Nov 28, 2008, 4:46 AM
Hon. Sidia Jatta, the National Assembly member for Wuli West, has branded as an insult to the dignity of the National Assembly, the comments made by Mr. Sheriff Gomez, the Minister for Youth and Sports, who was responding to a parliamentary question about the salary of the country's senior national team Coach, Belgian Paul Put.
Youth and Sports Minister Gomez last Thursday told deputies at the National Assembly that the issue of the Coach's salary should not be a subject of discussion at the Assembly. As he put it, it is personal to the Coach.
This, however, did not go down well with parliamentarians, and in his contribution to the motion on the adjournment debate on Monday, Hon. Jatta described the comment as "an insult to the integrity of the National Assembly", stressing that the principles "must either be holy booked or holy sacrificed, but cannot be compromised".
"Madam Speaker, the manner in which the Minister of Youth and Sport responded to the question concerning the salary of Coach Put is an insult to the dignity of the National Assembly. The principles must either be holy booked or holy sacrificed but cannot be compromised. What happens here the other day with the Minister of Youth and Sport is compromise of principles," Hon. Jatta told the National Assembly members.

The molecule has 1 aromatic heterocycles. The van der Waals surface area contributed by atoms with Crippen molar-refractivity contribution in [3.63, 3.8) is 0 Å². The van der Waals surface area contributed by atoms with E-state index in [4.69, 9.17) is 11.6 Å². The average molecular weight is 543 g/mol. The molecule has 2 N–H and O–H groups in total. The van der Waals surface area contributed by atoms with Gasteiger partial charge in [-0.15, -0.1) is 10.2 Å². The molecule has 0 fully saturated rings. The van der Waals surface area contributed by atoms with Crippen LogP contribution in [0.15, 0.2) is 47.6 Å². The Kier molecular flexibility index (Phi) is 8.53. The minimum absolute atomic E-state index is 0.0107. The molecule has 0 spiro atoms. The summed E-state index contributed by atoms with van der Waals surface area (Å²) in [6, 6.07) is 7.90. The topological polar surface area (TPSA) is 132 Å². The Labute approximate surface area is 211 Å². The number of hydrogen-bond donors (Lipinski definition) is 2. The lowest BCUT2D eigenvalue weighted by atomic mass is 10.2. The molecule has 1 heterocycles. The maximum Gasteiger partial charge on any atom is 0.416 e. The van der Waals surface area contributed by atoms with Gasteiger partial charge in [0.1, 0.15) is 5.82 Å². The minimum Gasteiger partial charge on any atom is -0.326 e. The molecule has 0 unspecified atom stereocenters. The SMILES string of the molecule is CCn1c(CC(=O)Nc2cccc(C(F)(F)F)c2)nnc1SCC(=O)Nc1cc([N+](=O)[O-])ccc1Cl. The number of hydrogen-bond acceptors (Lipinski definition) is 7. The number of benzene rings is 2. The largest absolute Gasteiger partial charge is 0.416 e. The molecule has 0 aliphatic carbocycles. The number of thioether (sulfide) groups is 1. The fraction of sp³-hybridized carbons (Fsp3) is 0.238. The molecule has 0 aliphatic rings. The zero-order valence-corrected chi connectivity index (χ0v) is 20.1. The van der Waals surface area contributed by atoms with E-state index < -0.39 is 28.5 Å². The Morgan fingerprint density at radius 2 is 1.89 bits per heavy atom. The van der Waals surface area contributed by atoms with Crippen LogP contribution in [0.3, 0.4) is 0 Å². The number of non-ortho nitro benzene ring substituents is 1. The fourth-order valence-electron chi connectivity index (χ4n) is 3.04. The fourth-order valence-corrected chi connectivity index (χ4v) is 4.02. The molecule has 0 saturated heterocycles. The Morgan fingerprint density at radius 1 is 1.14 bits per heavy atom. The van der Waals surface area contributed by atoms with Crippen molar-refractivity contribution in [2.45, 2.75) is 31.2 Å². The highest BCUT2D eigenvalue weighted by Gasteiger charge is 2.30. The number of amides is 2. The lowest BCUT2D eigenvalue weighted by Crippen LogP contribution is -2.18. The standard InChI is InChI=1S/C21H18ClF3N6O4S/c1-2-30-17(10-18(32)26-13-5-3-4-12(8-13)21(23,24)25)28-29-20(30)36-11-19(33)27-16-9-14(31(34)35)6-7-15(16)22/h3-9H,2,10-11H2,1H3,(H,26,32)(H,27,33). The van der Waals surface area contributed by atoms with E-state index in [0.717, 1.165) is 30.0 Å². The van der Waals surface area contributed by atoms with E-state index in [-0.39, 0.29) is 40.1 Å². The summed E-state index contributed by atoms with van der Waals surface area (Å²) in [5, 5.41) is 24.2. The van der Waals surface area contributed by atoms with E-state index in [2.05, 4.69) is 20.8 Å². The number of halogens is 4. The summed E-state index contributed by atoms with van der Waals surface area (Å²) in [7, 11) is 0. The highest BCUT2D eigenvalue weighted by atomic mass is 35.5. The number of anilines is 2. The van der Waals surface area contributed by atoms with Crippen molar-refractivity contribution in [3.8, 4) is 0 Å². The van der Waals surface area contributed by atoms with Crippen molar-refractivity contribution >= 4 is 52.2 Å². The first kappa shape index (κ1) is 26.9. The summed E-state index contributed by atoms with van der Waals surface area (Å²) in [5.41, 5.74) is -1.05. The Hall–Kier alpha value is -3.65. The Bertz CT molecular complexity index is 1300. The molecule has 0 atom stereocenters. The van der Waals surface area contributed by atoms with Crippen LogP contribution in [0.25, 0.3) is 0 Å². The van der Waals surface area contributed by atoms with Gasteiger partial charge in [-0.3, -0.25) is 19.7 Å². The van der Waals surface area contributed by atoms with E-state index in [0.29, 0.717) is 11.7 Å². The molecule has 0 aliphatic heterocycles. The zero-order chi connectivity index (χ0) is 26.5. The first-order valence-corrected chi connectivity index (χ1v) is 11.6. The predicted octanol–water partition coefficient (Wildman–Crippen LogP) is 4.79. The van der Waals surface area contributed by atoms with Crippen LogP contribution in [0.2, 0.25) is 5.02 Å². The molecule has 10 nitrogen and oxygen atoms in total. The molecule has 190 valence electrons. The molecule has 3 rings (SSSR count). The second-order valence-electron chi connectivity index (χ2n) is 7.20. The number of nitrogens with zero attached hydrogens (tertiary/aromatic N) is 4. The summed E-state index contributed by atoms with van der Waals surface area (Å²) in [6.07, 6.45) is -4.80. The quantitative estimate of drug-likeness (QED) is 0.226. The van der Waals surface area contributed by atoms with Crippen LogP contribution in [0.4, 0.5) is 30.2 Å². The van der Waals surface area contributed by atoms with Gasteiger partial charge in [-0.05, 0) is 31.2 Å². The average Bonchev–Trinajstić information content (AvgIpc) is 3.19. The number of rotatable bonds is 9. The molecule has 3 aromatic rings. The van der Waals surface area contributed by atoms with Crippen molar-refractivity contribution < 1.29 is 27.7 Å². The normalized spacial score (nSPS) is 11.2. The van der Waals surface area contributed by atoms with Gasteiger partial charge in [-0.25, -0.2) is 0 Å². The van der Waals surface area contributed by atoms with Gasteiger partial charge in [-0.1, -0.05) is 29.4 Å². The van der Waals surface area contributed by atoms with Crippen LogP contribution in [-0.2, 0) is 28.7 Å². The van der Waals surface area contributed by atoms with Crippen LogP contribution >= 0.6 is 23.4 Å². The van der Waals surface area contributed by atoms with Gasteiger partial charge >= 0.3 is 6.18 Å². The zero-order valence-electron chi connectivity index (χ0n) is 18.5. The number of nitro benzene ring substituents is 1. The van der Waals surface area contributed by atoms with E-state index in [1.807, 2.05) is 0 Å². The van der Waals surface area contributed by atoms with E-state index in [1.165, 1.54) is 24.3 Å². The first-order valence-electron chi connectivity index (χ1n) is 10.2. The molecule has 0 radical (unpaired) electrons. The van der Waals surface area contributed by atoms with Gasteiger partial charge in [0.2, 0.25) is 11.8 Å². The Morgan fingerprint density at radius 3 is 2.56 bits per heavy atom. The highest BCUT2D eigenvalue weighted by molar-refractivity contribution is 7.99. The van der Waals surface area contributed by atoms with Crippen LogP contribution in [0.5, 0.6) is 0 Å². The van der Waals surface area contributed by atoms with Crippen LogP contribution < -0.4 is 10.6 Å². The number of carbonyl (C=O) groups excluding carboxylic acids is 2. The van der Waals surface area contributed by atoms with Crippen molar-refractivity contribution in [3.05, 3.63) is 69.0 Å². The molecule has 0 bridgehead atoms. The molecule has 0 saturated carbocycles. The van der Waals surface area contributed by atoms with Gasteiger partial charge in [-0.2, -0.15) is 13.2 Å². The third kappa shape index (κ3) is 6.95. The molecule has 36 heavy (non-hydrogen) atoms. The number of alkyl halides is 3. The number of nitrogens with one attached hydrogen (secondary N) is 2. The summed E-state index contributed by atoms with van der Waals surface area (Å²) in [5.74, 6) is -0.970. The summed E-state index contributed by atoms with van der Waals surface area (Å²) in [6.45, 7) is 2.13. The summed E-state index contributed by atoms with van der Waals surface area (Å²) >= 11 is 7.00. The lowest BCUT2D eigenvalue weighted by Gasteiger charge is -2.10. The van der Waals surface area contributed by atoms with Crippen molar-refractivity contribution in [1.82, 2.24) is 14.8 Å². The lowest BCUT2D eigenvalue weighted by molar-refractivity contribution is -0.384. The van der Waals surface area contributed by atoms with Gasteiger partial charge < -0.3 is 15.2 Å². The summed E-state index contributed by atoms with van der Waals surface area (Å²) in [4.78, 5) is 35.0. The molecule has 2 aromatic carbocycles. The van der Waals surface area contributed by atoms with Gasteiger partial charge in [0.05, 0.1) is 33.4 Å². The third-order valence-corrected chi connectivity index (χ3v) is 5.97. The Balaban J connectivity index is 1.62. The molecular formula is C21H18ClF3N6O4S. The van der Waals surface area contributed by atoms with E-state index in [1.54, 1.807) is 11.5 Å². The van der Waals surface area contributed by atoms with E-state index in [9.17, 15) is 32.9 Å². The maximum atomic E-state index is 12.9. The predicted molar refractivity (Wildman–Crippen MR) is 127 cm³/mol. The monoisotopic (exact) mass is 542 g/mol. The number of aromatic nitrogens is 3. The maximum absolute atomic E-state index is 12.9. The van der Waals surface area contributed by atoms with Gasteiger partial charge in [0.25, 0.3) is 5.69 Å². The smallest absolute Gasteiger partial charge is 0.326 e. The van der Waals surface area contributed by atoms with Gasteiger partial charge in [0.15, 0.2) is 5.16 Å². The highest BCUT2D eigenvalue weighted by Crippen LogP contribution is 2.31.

According to the Wuli West National Assembly member, "one would only cry if he/she knows who Coach Put is, his capabilities and how much he is paid".
He then urged the Speaker of the House to tell the Minister to bring the information to the Assembly with urgency and without compromise.
He stated that "the Assembly is the mind of this republic and as such it rests on the members' shoulders a big responsibility in ensuring that whatever is done is in the supreme interest of the people". This responsibility, he added, should not and cannot be compromised.
"We have to make sure that whatever happens here is done in the supreme interest of our people. And we must come against anything that is not to the interest of our people", he said, noting that "this is why they are representatives of people and whatever they say is more important than anything said in this republic".
He said that's why nobody can come to the Assembly and dictate them, as according to him, they are the mouthpieces of the people.
"No one can come here and dictate to us because we are the mouthpieces of the people; we are the minds of the people and that is why we have sworn that we will always stand and uphold the constitution of this republic. We must always bear that in mind because that is why we are called parliamentarians," he concluded.